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Re: [ANE-2] Re: R. Gmirkin on the date of the Pentateuch

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  • gfsomsel@juno.com
    In other words, the Pentateuch cannot have been written prior to approx. the 3rd qtr of the 3rd cent. B.C. therefore any reference thereto must postdate that
    Message 1 of 37 , May 3 7:08 AM
      In other words, the Pentateuch cannot have been written prior to approx. the 3rd qtr of the 3rd cent. B.C. therefore any reference thereto must postdate that time. I would say that this argument is somewhat circular in itself.


      george
      gfsomsel
      _________

      -- RUSSELLGMIRKIN@... wrote:

      George,

      Such dateable texts might be those such as First Isaiah which is fairly
      universally accepted as being from the time it purporsts


      I was going to comment on the circularity of a dating argument that contains
      such assumptions, but NPL already did. Let me just add that an important
      implication of the dating of the Pentateuch to c. 273-272 BCE as argued in my
      book is that texts such as First Isaiah that utilize the Pentateuch must
      necessarily postdate 273 BCE in their final form. Materials in the prophets
      without Pentateuchal allusions might predate 273 BCE, and a very valuable future
      study would be to rigorously identify such potentially older materials and to
      look for commonalities in genre and language. (For instance, it seems to me
      that Pss. 1-50 were already in existence in 273 BCE based on that criterion,
      unlike the remainder of Psalms which are full of Pentateuchal references.)
      My intuition is that the woe oracles may be older compositions.

      Best regards,
      Russell Gmirkin





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    • Jack Kilmon
      From: Niels Peter Lemche ... I am having problems accepting this particularly with texts so heavily redacted over centuries. The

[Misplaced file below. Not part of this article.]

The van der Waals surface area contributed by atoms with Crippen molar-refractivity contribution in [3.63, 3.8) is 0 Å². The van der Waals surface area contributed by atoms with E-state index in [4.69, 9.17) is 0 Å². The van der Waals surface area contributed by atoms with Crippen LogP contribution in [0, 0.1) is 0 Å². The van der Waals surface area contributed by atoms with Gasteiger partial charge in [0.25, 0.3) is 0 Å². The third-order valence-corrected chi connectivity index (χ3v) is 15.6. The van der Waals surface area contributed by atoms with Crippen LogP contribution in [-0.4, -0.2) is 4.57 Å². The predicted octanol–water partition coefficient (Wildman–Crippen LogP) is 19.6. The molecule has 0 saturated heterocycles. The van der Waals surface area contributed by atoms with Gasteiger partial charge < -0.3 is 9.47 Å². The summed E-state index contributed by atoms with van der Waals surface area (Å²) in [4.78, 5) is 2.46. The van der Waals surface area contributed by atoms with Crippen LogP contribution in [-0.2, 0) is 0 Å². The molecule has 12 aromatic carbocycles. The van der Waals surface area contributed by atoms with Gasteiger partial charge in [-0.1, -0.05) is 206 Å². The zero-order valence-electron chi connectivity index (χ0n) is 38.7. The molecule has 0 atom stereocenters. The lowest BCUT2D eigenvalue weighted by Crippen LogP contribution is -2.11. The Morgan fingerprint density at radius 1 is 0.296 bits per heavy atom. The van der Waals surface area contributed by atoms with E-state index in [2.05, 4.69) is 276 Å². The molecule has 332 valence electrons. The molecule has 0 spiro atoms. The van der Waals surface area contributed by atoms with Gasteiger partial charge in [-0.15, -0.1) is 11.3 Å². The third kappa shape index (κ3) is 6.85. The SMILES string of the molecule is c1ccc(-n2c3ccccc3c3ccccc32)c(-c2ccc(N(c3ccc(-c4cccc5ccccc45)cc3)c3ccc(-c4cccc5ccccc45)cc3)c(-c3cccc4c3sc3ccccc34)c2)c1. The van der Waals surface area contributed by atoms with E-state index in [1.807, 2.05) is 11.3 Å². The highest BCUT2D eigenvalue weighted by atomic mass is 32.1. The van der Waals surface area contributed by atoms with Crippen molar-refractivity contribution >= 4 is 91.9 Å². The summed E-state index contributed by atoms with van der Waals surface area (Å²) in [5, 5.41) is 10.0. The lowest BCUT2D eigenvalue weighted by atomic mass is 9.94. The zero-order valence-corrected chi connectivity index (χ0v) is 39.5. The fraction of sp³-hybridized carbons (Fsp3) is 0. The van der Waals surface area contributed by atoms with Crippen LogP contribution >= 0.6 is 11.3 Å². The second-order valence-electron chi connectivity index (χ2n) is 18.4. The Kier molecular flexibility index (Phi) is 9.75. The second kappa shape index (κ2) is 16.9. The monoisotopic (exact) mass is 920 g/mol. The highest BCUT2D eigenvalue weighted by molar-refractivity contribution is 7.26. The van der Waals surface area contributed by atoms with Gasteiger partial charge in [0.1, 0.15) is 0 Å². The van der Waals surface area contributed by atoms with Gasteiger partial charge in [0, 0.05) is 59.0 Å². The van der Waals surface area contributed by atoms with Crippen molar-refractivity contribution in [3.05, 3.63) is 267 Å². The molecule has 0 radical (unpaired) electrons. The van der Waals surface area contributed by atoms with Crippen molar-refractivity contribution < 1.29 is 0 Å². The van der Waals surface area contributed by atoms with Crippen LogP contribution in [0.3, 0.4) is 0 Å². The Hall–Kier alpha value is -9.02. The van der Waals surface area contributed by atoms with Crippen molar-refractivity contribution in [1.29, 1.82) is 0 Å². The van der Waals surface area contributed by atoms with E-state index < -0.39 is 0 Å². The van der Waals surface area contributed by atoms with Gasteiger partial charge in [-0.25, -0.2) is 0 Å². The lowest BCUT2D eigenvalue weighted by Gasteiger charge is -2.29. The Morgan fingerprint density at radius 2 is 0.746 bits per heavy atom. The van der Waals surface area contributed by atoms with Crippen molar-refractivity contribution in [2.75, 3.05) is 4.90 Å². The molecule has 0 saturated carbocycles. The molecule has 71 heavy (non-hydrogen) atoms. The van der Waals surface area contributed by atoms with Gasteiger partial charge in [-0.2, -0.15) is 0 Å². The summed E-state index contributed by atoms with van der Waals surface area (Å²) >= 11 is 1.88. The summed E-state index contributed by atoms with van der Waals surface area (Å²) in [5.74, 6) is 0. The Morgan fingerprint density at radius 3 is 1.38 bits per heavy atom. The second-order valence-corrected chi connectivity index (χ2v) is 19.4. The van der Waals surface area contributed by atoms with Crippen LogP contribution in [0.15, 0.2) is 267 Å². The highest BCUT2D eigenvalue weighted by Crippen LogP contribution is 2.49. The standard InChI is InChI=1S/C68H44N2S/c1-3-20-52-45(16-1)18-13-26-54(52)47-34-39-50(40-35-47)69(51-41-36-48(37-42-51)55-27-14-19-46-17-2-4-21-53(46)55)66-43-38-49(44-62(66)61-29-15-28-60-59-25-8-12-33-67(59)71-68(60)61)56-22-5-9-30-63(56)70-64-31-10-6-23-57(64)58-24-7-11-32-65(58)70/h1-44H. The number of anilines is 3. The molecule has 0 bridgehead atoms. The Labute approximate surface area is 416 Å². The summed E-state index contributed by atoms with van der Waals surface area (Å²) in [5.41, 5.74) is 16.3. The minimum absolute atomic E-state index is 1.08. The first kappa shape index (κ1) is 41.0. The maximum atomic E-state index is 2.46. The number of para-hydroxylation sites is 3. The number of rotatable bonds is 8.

Message 37 of 37 , May 4 1:01 PM
        From: "Niels Peter Lemche" <npl@...>

        > The Book of Isaiah cannot be older than its youngest component.

        I am having problems accepting this particularly with texts so heavily
        redacted over centuries. The "historical Isaiah" (The Isaiah of chapters 1-39) lived somewhere during the last half of the 8th and earliy 7th centuries BCE. Deutero-Isaiah (ch. 40-55) lived some 150 years later and Isaiah III (ch. 56-66) later yet. It would seem to me that a text cannot be dated older than its OLDEST component with the caveat that older material can be added later. I think the most comprehensive work to date on Isaiah is "The Book Called Isaiah" by H. G. M. Williamson of Oxford.

        The oldest component that can be dated by epigraphy, of Numbers is the
        Priestly Blessing discovered on silver amulets from Isaiah's time but this does more to show the complexity of this problem. It cannot be stated with certainty that the blessing was not copied from a text of Numbers (the amulet blessing is missing a line found in numbers) and it cannot be stated with certainty that the text WAS copied from numbers rather than from an oral tradition that later found its way to Numbers.

        I do see three different hands (Deutero-Isaiah the most lyrical) in Isaiah, though.

        Jack Kilmon
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